Age may be just a number, but it brings friends with it…


Old age. It got here faster than I thought it would.

The other day, hubby attempted to finally take care of the yard work that’s been waiting since the previous Fall. He ended up hurting his back, and he has been sidelined ever since. Last night, as he eased his body on to the heat pad on his side of the bed, he looked over at me. I must have been a sight, my nose red and my eyes puffy from my allergies.

“Do you think we’ll be whining about our backs and waists in ten years?”

I made an even scarier face. “We’re whining right now, aren’t we?”

“For better or worse, in sickness and in health…” Oh, how those vows we made come back to us at the most unexpected moments.

We went camping one long weekend last May. On our first day there, we went hiking to see the Susquehanna River. At one point, I got all excited to take a picture of an angler knee-deep in a pool so still it looked like a mirror. I ended up spraining my ankle.

[It was the same one I hurt a few years earlier–that time I was walking and sending text messages at the same time so I didn’t see the hole that appeared out of nowhere and grabbed hold of my foot.]

So I suffered through the weekend and weeks of therapy after. And when it’s cold, or at the end of a long day, my ankle is a mess and so am I.

And just so you know, I don’t have cankles. My other ankle just sympathizes with the hurting one and swells to help reduce the other one’s insecurities.

I also share a talent with Detective Riggs (Lethal Weapon). I have accidentally dislocated my shoulder several times, and was able to pop them back in each time. As I get older, however, it hurts more, and now I’m more careful. But when the cold wind blows, I feel a pain that won’t go away. And yes, I use this as an excuse to explain my bad posture. Might as well benefit from it too.

I also belong to a secret society of women who have been reduced to documenting our various physical ills just so we can remember them. Our exchanges are often funny, at times worrying. Once, one of our friends sent out an email from her doctor’s office, asking for prayers. We all breathed a collective sigh of relief when we found out she was going to be fine. Still, yearly mammograms and such are a permanent fixture in our conversations. I used to be on the outside looking in, that is, until my last birthday. Now I’m steeling myself for my first encounter with a mammography machine.

But it’s not just the physical aspect of things.

After two cesarean sections, numerous medical procedures and a preference for the unhealthy offerings on the menu, my cognitive functions haven’t been very cooperative. My short term memory is also shot.

For example, when I’m trying to remember some thoughts for a post, I need to number them and relate each thought to a word that’s easy to remember. It’s been a good strategy, for the most part. I forget dates and other details easily and get my sons’ names mixed up. So far, I do remember their faces. So we’re good.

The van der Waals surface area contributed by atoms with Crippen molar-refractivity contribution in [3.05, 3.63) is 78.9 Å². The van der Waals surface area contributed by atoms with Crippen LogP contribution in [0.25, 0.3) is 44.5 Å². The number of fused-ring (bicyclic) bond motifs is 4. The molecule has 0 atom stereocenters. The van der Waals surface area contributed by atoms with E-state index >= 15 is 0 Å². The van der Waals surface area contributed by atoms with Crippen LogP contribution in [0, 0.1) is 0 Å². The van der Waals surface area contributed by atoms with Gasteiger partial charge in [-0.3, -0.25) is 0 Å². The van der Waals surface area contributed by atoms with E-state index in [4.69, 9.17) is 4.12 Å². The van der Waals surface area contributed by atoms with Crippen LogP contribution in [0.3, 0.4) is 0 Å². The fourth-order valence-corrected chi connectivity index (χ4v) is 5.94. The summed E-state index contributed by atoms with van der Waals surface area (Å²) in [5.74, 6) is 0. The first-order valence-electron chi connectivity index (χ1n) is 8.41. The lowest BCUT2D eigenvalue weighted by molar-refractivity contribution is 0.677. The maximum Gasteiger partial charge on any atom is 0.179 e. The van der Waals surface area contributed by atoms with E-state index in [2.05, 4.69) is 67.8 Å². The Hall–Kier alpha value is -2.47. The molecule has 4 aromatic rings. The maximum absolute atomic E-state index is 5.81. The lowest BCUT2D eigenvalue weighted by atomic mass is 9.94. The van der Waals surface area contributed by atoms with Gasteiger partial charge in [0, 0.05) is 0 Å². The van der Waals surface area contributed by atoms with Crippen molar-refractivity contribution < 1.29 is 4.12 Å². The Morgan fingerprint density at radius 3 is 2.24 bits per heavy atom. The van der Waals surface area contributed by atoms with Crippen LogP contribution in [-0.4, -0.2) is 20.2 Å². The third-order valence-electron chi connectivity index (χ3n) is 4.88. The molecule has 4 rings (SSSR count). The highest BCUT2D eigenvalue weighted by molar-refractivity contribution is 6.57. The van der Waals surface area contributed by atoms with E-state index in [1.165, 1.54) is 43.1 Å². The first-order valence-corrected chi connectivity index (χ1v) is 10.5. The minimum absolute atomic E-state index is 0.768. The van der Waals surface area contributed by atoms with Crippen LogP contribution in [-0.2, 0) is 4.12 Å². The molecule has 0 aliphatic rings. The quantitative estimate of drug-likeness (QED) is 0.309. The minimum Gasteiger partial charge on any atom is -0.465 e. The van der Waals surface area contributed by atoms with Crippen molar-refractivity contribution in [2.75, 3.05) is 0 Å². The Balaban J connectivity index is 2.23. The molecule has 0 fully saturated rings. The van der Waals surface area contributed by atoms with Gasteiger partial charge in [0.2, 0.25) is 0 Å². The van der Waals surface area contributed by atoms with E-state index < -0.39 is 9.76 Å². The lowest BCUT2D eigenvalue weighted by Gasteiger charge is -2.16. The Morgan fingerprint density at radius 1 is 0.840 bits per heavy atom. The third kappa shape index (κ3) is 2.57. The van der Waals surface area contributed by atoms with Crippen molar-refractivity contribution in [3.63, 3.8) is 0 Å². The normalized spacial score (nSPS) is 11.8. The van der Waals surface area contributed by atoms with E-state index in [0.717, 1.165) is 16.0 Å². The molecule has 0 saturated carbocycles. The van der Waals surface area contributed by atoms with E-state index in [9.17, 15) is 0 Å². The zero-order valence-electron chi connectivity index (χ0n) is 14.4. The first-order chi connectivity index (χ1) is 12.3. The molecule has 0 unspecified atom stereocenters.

Naps, once considered a child’s privilege, have become a very important part of my day–for the sake of those around me. Without my daily afternoon nap I would either end up biting your head off, smothering you with sarcasm, or ignore you even if you laugh like a goat.

So yea, I hate to admit it, but I sleep like a baby from 2:00 to 3:00 pm–or longer if I can! I justify it this way: because I stay up past midnight doing homework, studying, writing and catching up with my family back home, I deserve a bit of a shuteye when the sun is at her friendliest.

It’s been a long whining session. {Thanks for hanging in there.} And yet, even with all these–and other struggles I’d rather keep private, I find I’ve really got no cause for complaint. Not in the face of what others, including some of my friends, are facing.

I was reading the news about Japan this morning. My heart broke as I thought of all those children crying for their parents, all those mothers whose arms are now empty, all those fathers who sleep at night without the comfort of knowing their family was safe together under one roof. I thought of the long road to healing, and of the added pain each day would continue to reveal. And I prayed and petitioned the God I know is listening to incline His ear toward the people of Japan.

Hubby was at the library earlier today. He borrowed David Foster’s latest offering for me. One of the songs on it is an old favorite: Wildflower. After hearing Blake Shelton’s version, I went on youtube to try to find the original one.

I found this and allowed myself a bit of nostalgia. You might feel like doing so as well.

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